When crews unearthed Washington Avenue north of the tracks this summer and replaced utilities and added streetscapes, they added another piece of the history below and above the street.

"Probably the most unique thing about working in these downtown areas is there are old steam lines that we have to contend with," City Engineer Jon Pratt said.

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When the Washington Avenue project was done, it was no exception. The steam lines still exist, and some of the lines still run into the businesses the lines once served. Although the dates are "fuzzy," Pratt and fellow Ulteig engineer Marty Jensen said they think the steam lines were discontinued in the late 1970s or early '80s.

The main plant was located near the police station. Jensen said many people likely remember the old smokestack towering into the skyline. Pratt said that city icon came down in the mid-1980s.

They said the steam lines were primarily used for businesses, but there may have been some residential hooked up to it as well.

"I think some of the very original neighborhoods may have had some access to it," Pratt said.

Jensen said it was unique the way the pipes were insulated back then -- the steel lines being wrapped with wood.

He said on north Washington Avenue, engineers and construction crews laid the sanitary sewer lines directly above the existing lines.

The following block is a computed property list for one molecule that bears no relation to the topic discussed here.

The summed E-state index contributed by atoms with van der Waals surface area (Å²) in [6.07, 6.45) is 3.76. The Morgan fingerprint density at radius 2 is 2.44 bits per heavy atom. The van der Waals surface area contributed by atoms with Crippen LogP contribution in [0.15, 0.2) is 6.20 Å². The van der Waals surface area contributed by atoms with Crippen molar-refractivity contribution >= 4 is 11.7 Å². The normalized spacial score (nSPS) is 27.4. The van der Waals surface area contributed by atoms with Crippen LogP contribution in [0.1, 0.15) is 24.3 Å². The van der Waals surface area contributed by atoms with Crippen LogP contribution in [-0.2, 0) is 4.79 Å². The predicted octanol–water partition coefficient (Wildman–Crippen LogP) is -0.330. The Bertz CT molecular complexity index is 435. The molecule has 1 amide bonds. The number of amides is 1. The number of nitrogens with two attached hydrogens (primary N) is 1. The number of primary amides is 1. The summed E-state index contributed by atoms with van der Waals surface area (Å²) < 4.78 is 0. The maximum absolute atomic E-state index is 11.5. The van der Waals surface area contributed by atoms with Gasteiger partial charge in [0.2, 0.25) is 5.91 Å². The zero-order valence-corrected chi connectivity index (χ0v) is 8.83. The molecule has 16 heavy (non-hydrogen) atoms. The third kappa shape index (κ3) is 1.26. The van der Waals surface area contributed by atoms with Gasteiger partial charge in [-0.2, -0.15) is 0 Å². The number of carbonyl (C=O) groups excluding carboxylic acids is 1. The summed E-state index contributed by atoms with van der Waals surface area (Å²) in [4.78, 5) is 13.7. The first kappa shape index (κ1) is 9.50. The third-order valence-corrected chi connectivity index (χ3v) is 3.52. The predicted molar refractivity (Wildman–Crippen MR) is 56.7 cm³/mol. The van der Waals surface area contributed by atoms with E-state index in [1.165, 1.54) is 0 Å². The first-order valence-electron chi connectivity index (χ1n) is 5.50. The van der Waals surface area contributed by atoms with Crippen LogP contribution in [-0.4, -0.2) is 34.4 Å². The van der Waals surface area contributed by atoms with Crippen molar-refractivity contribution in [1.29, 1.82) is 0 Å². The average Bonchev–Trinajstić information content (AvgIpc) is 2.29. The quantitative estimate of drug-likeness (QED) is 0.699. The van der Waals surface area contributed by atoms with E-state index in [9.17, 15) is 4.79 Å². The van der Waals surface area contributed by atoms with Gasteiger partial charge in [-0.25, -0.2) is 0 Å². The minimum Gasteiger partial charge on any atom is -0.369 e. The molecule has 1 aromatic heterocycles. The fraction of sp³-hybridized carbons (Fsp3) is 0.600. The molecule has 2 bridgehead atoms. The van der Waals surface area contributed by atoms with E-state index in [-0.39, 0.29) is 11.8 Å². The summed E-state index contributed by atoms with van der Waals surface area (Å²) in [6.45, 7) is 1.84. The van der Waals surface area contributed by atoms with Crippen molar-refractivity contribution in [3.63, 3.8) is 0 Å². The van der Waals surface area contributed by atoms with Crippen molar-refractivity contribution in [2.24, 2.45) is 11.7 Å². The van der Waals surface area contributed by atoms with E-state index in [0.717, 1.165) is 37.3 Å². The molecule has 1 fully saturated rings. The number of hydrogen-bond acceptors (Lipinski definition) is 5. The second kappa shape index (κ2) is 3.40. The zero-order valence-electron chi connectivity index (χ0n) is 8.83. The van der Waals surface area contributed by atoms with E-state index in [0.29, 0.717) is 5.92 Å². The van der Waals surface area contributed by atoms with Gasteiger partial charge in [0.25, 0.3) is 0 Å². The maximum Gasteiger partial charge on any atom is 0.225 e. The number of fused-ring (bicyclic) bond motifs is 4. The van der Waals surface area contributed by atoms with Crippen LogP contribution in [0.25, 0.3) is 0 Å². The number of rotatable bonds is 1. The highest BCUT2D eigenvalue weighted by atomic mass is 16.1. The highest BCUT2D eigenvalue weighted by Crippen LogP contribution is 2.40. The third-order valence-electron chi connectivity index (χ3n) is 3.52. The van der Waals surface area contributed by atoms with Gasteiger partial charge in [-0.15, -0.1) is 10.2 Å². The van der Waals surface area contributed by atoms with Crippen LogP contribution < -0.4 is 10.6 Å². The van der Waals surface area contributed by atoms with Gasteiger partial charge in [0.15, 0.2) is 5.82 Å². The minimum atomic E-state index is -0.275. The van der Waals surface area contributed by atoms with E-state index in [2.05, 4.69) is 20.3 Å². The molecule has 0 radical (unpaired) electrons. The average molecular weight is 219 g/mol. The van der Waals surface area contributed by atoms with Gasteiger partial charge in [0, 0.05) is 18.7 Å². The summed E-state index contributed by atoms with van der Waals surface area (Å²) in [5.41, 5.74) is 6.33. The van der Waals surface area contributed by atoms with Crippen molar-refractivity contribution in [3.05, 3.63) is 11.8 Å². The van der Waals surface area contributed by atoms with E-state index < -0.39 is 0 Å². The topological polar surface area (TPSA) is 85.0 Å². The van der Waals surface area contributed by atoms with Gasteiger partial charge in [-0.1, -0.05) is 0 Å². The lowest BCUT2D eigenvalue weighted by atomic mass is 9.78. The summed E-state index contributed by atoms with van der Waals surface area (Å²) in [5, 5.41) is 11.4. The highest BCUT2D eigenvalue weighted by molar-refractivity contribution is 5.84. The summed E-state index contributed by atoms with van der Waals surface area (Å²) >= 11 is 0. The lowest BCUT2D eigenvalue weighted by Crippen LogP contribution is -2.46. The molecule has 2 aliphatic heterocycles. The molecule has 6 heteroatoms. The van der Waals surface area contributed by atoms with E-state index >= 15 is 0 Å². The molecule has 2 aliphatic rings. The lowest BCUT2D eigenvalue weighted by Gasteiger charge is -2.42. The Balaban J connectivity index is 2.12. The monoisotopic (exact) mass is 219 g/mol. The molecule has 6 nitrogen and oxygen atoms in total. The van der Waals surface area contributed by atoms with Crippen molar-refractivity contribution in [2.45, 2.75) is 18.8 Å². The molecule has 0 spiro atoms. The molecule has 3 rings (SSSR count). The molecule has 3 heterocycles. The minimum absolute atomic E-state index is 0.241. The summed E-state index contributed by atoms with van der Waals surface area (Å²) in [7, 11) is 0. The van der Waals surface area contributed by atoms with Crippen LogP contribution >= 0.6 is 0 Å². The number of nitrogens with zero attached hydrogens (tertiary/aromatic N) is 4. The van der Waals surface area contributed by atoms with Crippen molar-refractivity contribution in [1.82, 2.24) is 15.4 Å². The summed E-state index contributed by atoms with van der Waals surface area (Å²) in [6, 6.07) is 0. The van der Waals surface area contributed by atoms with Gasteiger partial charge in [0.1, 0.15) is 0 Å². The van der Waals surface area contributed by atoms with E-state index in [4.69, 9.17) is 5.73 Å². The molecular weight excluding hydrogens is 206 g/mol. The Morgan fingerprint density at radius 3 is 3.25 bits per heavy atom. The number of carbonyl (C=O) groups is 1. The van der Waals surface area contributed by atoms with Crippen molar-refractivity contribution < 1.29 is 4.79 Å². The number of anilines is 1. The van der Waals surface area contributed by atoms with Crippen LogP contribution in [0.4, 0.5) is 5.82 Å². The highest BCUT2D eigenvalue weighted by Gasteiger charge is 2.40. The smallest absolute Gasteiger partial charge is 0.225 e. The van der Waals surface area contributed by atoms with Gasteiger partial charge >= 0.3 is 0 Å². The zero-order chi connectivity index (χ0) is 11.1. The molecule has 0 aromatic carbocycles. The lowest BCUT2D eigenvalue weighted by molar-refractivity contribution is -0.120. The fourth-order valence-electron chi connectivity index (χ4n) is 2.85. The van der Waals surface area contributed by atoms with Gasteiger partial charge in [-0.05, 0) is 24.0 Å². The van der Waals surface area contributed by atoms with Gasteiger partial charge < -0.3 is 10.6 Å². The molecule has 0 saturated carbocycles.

"We could see the trenching that they did," he said of the first lines laid. "Basically they had a trench that was two-feet wide, and then they would shore that up with wood while they were digging."

"Because they didn't have the mechanical means like we can cut these huge trenches," Pratt added.

Back then, Jensen said, everything was hand dug.

Since the sewer collection system is a gravity one, lines have to be laid in the same location for the system to work properly. Not to mention some of the old lines were still in use.

Pratt said records at Ulteig go back to about the 1940s on the Detroit Lakes streets, so it's hard to find some history dating back before that.

"We don't have any records specifically of when this went in," he said of the Washington Avenue utilities. "We can't say for sure, but it's very likely these utilities were probably one of the first utilities put in in town."

The north side of the railroad tracks is where Detroit Lakes began historically, "so it's very reasonable to assume they were put in in the '20s."

The water mains were made of cast iron. As a filler, they pounded in lead where needed. And while not as reliable today, those products lasted about 90 years before being replaced now.

Another common thing found in the downtown area when reconstructing, Pratt added, is that the basements "actually protrude out underneath what is current day sidewalks. Old coal chutes, primarily, so people had easy access to get coal down into their basements if they had a secondary source of heat beyond the steam."

Washington Avenue was once a portion of State Highway 59, running downtown, along Big Detroit Lake. From there, it was turned over to Becker County at some point and became County Highway 22, which it still is today.

County Engineer Brad Wentz said that when the project was redone this summer, "there were several layers of concrete, pavers and asphalt" dug up, but that historical information on the start of the road is scarce since it was first a state highway. Research at the Becker County Historical Society proved scarce as well.